The prevalence of mixed infection with A. lumbricoides, T. trichuira and hookworm was 0.4% among the schoolchildren in this study. It is very low as compared to the findings of other studies conducted elsewhere [33, 34]. The differences in the prevalence of mixed infection among different study settings might be due to the presence of WASH intervention in some schools, and level of the knowledge, attitude and practice about the STHs.

Multivariable binary logistic regression analysis of predictors showed that odds of STHs were 2.03 times increased in schoolchildren living in large family size as compared to those living in small family size. This is similar to the study findings from the Tigray region and Addis Ababa of Ethiopia [23, 35]. This might be due to that the overcrowded family situation makes an increased opportunity for parasitic worm transmission. Also, parents/guardians may not have adequate time to care for their many children.

The odds of being infected by STH increased 3.33 times for children who did not have a separate toilet room for males and females in School than children have a separate room for males and females. The finding is in agreement with the studies conducted in Jimma zone North West Ethiopia and rural Southwest China [36, 37]. This might be because of the fact that all of the studied children were found in the developing country with poor infrastructure (lack of separate toilet for male and female) may discourage the utilization of toilets.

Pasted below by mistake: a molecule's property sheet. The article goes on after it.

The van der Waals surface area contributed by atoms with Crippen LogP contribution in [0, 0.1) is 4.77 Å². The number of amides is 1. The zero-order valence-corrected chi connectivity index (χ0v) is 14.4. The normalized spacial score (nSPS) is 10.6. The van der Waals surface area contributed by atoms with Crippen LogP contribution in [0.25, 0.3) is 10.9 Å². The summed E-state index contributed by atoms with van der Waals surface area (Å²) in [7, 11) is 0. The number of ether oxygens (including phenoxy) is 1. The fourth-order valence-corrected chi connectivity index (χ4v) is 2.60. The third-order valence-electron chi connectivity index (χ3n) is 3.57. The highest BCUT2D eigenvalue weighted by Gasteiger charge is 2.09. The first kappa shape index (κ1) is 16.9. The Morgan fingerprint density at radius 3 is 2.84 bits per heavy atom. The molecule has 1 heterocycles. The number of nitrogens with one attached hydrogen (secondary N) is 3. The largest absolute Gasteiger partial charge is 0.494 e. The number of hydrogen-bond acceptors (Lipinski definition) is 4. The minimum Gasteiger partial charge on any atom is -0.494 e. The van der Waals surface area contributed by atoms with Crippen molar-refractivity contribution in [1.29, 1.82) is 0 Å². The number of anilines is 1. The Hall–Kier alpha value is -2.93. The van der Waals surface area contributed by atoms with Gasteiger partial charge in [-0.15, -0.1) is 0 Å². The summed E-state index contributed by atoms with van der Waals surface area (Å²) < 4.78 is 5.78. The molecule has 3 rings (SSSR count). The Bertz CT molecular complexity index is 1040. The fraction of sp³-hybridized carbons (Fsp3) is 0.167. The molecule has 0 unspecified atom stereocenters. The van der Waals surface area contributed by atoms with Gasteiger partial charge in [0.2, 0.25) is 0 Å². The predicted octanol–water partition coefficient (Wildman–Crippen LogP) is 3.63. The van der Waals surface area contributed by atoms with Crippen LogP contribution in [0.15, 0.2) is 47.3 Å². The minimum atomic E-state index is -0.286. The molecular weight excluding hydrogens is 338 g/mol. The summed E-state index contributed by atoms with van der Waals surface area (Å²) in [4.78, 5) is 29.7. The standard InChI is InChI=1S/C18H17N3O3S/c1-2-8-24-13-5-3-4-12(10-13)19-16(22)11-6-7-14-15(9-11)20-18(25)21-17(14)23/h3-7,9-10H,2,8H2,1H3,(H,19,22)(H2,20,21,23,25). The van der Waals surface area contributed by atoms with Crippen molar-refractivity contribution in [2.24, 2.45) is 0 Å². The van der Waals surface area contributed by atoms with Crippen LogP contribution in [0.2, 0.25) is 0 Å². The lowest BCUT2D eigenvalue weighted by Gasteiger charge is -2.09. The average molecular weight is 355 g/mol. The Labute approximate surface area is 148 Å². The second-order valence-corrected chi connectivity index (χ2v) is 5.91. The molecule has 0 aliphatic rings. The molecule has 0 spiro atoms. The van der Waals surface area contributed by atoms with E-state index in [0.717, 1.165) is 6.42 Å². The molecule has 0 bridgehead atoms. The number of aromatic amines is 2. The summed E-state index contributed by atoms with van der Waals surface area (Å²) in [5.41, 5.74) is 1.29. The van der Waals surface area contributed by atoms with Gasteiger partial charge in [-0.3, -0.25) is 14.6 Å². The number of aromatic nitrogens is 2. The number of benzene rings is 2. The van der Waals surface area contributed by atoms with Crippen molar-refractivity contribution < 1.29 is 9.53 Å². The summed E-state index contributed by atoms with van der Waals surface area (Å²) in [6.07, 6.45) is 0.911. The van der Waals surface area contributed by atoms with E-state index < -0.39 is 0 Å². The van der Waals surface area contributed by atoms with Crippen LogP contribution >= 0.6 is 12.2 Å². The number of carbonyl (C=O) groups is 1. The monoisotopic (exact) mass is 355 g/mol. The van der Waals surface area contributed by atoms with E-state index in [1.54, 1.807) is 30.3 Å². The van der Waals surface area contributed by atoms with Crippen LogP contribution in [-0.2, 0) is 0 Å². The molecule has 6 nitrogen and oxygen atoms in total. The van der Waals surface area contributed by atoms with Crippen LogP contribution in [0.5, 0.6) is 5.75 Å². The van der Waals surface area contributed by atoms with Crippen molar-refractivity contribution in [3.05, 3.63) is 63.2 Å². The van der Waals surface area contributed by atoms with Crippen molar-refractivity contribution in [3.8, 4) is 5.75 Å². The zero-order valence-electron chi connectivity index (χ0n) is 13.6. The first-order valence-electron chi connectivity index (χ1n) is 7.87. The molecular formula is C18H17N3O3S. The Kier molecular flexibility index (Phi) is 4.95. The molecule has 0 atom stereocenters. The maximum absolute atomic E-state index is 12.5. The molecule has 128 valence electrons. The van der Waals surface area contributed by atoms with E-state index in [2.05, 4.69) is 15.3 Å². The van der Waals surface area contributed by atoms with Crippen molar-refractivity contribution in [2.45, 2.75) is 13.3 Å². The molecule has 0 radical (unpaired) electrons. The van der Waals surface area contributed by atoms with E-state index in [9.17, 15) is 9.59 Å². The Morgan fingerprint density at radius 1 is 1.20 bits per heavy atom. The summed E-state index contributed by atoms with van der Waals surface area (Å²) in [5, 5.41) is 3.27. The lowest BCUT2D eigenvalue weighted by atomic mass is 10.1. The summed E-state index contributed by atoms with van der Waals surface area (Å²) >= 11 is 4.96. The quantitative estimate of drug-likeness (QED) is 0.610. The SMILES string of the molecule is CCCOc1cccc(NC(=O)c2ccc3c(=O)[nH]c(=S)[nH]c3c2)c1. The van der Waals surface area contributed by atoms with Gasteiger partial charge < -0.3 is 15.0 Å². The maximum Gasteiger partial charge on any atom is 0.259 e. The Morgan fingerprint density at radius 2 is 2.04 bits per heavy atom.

The toilet not easy to clean was positively associated with STHs. This is consistent with study findings from Gondar, North West Ethiopia, Durbete town, North-western Ethiopia, and Osun State, Nigeria [18, 22, 38]. This might be attributed to the fact that the toilet not easy to clean (not cemented, concrete, ceramic) may raise the risk of exposure to unhygienic conditions and leads to STHs infection. In addition, it might be explained by a lack of access to water for drinking and domestic purposes in the study area.

Multivariable analysis revealed that odds of STHs were 2.08 times higher in Schoolchildren who have inadequate knowledge as compared to those who have adequate knowledge about STHs. Similar findings reported from studies conducted in Wondo Genet district, Southern Ethiopia [39]. This might be attributed to the fact that schoolchildren who have good knowledge about the STHs are more likely to understand the mode of transmission and methods of prevention.